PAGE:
Moving Toward a Smooth Freshman Welcome


Michelle Peltier

Oriflamme members and new SLU families cross Laclede to Grand and Griesedieck residence halls.

On Wednesday, Aug. 23, approximately 1600 freshmen flocked to campus with their bed sheets, mini fridges and giant smiles on their faces. The long awaited Fall Welcome move-in day began at 8 a.m. and ended at around 6 p.m. However, despite previous move-in days, this year marked the first time of moving freshmen in on one day compared to two.

Pulling up to Laclede parking garage and the parking lots outside of Spring Hall and Marguerite, freshmen and their families arrived during their allotted time blocks and were greeted by orange-shirted Oriflamme leaders playing music. Though the morning ran swiftly, traffic piled up by mid-afternoon, junior and Oriflamme leader Meredith Walker explained. “Once the flow of people became heavy around noon, most cars were stopped on Laclede, and traffic was pretty backed up on Vandeventer,” she said. “Because of the location of Grand and Gries right next to each other, I think it was very hard to gauge the large amount of students coming in.”

Michelle Peltier
Several hours into the fall 2017 move-in process, a long line of cars built up between Vandeventer and Grand Boulevards on Laclede.

Despite traffic pile-up, Assistant Director for Assignments and Marketing Myrinda Grantham was overall pleased how the process panned out. “Last year, most people came in the first hour-and-a-half of the three-hour time block, so at around noon, you could see it getting to be really busy again. As it got closer to 3 p.m., it slowed down, and then it got busy again after,” Grantham said. Instead of flip-flopping between crowded and uncrowded, she found that this year was steadier with the flow of students coming in.

One of the determining factors in pursuing a one-day move-in involved the ratio of students moving in on the first day compared to the second. According to Grantham, about 1200 freshmen were moved in Wednesday of last year and 250 people on Thursday. “To close off streets, have DPS out and Oriflamme up and energetic to move people in on a day two, the demand wasn’t as much there for the number of students that we had,” she explained. “We saw that moving 1200 students in on Wednesday was very feasible.”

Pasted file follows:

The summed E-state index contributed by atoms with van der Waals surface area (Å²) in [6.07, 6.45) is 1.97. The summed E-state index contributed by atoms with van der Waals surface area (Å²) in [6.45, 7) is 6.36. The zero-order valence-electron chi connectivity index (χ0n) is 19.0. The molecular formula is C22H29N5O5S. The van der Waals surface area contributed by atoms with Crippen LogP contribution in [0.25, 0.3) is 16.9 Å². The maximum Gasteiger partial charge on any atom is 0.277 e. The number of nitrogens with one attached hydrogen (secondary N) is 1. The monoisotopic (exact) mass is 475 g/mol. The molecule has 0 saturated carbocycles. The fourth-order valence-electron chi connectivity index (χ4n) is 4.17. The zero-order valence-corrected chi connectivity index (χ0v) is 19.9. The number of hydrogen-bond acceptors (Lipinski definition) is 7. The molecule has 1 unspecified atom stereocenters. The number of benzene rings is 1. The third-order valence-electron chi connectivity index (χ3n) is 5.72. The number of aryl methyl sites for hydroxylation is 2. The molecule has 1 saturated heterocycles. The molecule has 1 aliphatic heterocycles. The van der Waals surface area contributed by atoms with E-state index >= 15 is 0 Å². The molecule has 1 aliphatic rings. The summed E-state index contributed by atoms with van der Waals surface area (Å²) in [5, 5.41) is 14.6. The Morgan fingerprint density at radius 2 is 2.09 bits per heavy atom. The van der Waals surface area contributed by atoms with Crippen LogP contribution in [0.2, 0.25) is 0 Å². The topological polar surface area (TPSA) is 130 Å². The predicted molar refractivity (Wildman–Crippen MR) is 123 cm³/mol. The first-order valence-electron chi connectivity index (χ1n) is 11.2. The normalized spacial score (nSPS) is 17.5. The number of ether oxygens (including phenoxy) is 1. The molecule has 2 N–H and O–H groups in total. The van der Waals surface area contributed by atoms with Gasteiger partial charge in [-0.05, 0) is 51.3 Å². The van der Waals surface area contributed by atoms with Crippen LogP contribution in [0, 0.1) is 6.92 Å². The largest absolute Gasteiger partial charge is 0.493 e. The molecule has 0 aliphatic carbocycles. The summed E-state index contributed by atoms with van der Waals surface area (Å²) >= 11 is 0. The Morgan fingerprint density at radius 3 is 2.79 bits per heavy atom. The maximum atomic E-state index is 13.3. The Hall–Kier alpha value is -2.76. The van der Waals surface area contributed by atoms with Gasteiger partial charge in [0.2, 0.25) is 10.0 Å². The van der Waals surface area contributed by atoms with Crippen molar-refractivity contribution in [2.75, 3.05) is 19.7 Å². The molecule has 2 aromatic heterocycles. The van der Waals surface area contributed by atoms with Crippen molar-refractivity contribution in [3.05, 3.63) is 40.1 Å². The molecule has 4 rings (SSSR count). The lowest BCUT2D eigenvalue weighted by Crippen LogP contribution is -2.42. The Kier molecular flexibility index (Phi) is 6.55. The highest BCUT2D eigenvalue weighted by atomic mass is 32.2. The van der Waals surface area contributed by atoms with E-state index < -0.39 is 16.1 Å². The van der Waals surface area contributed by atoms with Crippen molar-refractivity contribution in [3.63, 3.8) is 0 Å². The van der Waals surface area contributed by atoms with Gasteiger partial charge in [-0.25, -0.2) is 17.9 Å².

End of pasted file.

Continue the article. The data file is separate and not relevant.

Grantham and the committee involved with move-in have discussed measures to mitigate traffic for next year. These include using the entire Laclede parking garage and opening the faculty/staff entrance on the bottom as an exit for cars. They are still resolving where people should park if they make a quick trip for groceries and return. “One of the reasons contributing to all the traffic this year is that people moved their kid in and then went to Target, got all the stuff they wanted at Target, and then they came back in the traffic to try and park in Laclede garage,” she said.

With move-in being one day compared to two, Grantham and the committee found that the staff and Oriflamme leaders remained energized since they did not need to rebound for a second day. From the get-go, freshman Seriah McQueen felt a part of the SLU family as Oriflamme leaders moved her into Spring Hall with smiles on their faces. “They really helped make me feel that much more comfortable than I would have anywhere else,” she said.

Freshman Jacob Lear shared McQueen’s positive experience. Though he waited to park for over an hour, Lear explained how the leaders’ warm welcome made his decision even more worthwhile. “A few of the Oriflamme leaders remembered me from SLU 101, and I thought that was cool, because you meet a lot of people,” he said. “To remember me from the masses, I was impressed.”

At the end of the day, Grantham mentioned that freshmen are moving into a dorm. While it can only be fun to some extent, she is striving to make it even more successful and accessible for incoming SLU families.